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How to Prepare for Natural Birth (In the Hospital or Not)

If you’re planning a natural birth, you’re probably wondering how best to prepare. From eating well to knowing what coping techniques to practice, this blog post covers everything you need to know about preparing for your natural birth.

pregnant woman relaxing

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Though most women in America still give birth in hospitals, “natural birth” is becoming more popular.

Natural birth really should be called “unmedicated birth,” though, because all birth is natural, whether it’s medicated or not. I talk more about that in Understanding “Natural Childbirth” (and 7 Reasons You Might Want to Do It Too).

Still, I’ll use “natural birth” in this blog post for the sake of simplicity.

Regardless of what it’s called, how does one prepare for natural birth? It’s an important question to ask because there’s a big difference between simply choosing to go without the epidural and planning to labor and give birth without intervention and medication.

Choosing to prepare for your natural birth will make it a much more pleasant experience. If you prepare in the ways we’re about to talk about, you’ll know what to expect during labor and you’ll have the tools to handle it. 

Can You Have a Natural Birth in the Hospital?

First things first: can you have a natural, unmedicated birth in the hospital?

Short answer: Yes.

Long answer: You certainly can, but it might be harder than if you were somewhere else, like a birth center or at home. This is true for a few reasons.

The obvious one is that with an epidural readily available, it may be harder for moms to really give other coping methods a chance.

In the hospital you also have less control over your surroundings, like how bright the lights are, who comes in and out and how often, and what kind of sounds you’re hearing. Each of those things can help or harm the kind of environment a woman needs to be able to cope well with contractions. 

The other reason a natural birth might be harder at a hospital than at home is that hospitals have set systems and routines that can make it hard for staff to do anything other than what is always done.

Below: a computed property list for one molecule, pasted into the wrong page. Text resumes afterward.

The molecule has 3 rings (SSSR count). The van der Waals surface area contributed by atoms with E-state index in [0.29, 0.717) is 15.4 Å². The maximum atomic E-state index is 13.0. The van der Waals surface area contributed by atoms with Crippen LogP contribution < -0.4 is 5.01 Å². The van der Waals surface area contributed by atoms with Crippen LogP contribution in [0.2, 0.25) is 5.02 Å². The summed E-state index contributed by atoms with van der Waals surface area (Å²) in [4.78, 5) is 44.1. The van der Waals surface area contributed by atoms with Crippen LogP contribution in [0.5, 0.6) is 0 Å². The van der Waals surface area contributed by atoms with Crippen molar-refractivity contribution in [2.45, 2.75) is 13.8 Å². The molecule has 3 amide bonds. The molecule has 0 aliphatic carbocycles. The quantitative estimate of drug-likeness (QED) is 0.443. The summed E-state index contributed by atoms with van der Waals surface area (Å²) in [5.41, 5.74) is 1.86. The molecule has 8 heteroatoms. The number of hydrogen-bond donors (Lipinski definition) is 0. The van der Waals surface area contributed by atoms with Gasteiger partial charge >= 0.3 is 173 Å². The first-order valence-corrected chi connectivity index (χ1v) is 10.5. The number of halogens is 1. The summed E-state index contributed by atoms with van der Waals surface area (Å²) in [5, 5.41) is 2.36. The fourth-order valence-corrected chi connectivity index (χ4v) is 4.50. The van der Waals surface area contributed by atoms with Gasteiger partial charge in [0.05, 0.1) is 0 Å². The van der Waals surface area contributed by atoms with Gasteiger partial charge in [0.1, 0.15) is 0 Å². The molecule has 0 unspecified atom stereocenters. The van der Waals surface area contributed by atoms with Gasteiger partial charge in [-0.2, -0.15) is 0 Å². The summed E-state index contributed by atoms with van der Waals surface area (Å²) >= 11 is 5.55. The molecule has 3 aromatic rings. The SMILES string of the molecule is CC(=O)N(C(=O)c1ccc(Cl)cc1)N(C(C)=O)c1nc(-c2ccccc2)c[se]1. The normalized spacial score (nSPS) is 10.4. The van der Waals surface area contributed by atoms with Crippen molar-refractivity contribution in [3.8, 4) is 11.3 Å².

Those in the medical field are trained to see birth as a medical event. And it is important that we have people who know what can go wrong and what to do when it does. But the vast majority of the time, birth will proceed safely and effectively if left alone.

So the tendency to turn to medicine and technology and to expect all women to progress through labor quickly usually does more harm than good. 

Midwives Achieve Better Birth Outcomes

It’s also worth pointing out that midwives achieve better birth outcomes than OBGYNs. And midwives outside of hospitals have even better outcomes than midwives in hospitals. We’re talking higher rates of vaginal birth and breastfeeding and lower rates of c-section, preterm birth, and neonatal death.

That means that giving birth outside of the hospital with a midwife will increase your chances of giving birth naturally.

How to Prepare for Your Natural Birth

With that said, let’s dig into how to prepare. Most of these things apply whether you choose to give birth in the hospital or out.

You can choose which of these things to do and to what degree. But all of them will help you to be prepared – in body and mind – for what labor will bring.

Choose Your Birth Team

Of all the things you will do to prepare for your natural birth, choosing who will be there with you might be the most significant. Of course you will need to choose who you want as your primary care provider, whether that be a midwife or an OBGYN.

They’ll take care of your prenatal care and be the main attendant at your birth.

It’s also a really good idea to choose one person (or more) who can be with you from the start of labor till the end. Having a continuous support person has huge benefits and can even reduce your experience of pain.

READ MORE >> Why You Need a Support Person at Your Birth

Eat Well

Another thing to start as soon as you know you’re pregnant is to focus on eating well. Protein, salt, and a wide variety of fruits and vegetables are so important for the development of your baby.

A good diet also nourishes your body so that you are strong, flexible, and energized, all of which will make labor easier. 

I recommend following The Brewer Pregnancy Diet, which provides a good guide for knowing you’re getting what you and your baby need, especially if you’re not used to eating a particularly nutrient-dense diet.


Staying active will help your body be ready to labor effectively. It also can boost your mood and alleviate some aches and pains during pregnancy.